By Dick Leonard, Roger Mortimore (auth.)
How do British elections paintings? What approximately neighborhood elections and by-elections? How are applicants selected? What has been the impression of alterations brought by means of the current executive? How can a typical voter play his or her half? And why achieve this few humans vote nowadays? Dick Leonard, a political journalist and previous MP, and Roger Mortimore, an opinion pollster, conceal all features of British elections during this up to date variation of the normal paintings, together with accomplished tables of information and results.
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Extra resources for Elections in Britain: A Voter’s Guide
Before 1998, the use of party names by candidates was effectively unregulated, and it was possible for mischievous or malicious candidates to use a misleading description so that they might appear to be the ofﬁcial candidate of a party when in fact they were not. 2 This is no longer possible: party names are now ofﬁcially registered with the Electoral Commission, which has the power to prevent misleading or confusing names being registered;3 no candidate can now use the name of a registered party on the ballot paper unless he or she has been endorsed by the nominating ofﬁcer; candidates not attached to any registered party will be described simply as ‘Independent’.
For a stiff hurdle it proved in a number of cases: safe seats were to become marginal or even hopeless, and marginal seats might become safe for the other side. In 1950, of the 70 members who lost their seats at least half could blame redistribution, partly or wholly, for their defeat. In 1955 at least eleven members were in the same position. Sir Frank Soskice (Labour) and Sir Ralph Assheton (Conservative) were double casualties, losing their seats through redistribution on both occasions. The inconvenience which redistribution brings, both to members of local political organisations and to ordinary members of the public, was well described by Kenneth (later Sir Kenneth) Thompson, then Conservative MP for Liverpool, Walton, in a speech in the House of Commons on 15 December 1954, which also encapsulated some of the strengths and virtues of the constituency system as a basis of representation.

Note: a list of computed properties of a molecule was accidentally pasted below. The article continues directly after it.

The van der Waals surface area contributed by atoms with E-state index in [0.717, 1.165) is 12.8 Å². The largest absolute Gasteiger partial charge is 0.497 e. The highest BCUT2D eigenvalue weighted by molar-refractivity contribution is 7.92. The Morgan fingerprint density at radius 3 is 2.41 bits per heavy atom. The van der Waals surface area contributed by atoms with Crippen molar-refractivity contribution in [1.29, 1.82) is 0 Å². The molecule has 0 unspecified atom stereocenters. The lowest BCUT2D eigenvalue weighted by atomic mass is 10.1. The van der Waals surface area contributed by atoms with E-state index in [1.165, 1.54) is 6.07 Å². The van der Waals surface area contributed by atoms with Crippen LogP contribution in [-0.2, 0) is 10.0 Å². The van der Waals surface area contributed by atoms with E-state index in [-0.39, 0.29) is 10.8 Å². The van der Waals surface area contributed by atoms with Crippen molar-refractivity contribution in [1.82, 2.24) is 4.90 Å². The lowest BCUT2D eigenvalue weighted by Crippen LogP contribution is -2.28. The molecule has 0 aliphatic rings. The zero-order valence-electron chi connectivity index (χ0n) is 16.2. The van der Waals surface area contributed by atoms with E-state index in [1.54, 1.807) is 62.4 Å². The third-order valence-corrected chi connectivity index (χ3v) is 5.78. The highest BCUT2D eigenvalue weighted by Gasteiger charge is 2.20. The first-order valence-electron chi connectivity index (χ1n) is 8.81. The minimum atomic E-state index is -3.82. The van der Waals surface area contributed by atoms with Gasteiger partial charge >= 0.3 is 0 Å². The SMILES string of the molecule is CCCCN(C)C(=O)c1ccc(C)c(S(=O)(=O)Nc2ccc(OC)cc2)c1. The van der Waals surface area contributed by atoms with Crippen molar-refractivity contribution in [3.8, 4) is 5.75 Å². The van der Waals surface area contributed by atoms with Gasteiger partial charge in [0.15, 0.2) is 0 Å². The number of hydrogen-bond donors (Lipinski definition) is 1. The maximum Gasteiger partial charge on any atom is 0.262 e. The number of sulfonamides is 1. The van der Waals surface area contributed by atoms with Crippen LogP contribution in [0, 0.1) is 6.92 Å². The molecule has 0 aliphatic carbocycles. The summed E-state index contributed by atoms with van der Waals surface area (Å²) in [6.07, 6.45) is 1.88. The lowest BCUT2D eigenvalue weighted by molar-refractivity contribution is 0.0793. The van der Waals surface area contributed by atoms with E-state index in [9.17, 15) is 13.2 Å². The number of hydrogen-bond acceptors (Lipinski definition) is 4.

1 shows, the largest constituency, the Isle of Wight, had an electorate of 99,838 – more than four times as large as the smallest, the Western Isles (in Scotland) with an electorate of 22,784. Both of these constituencies, in fact, are special cases – the inconvenience and geographical impracticability of combining the Western Isles or part of the Isle of Wight with any other area are agreed by all concerned to outweigh any arguments of numerical parity. But the second and third biggest seats in England were twice as big as the two smallest, and the three biggest seats in Scotland much more than twice as big as the smallest mainland Scottish seat.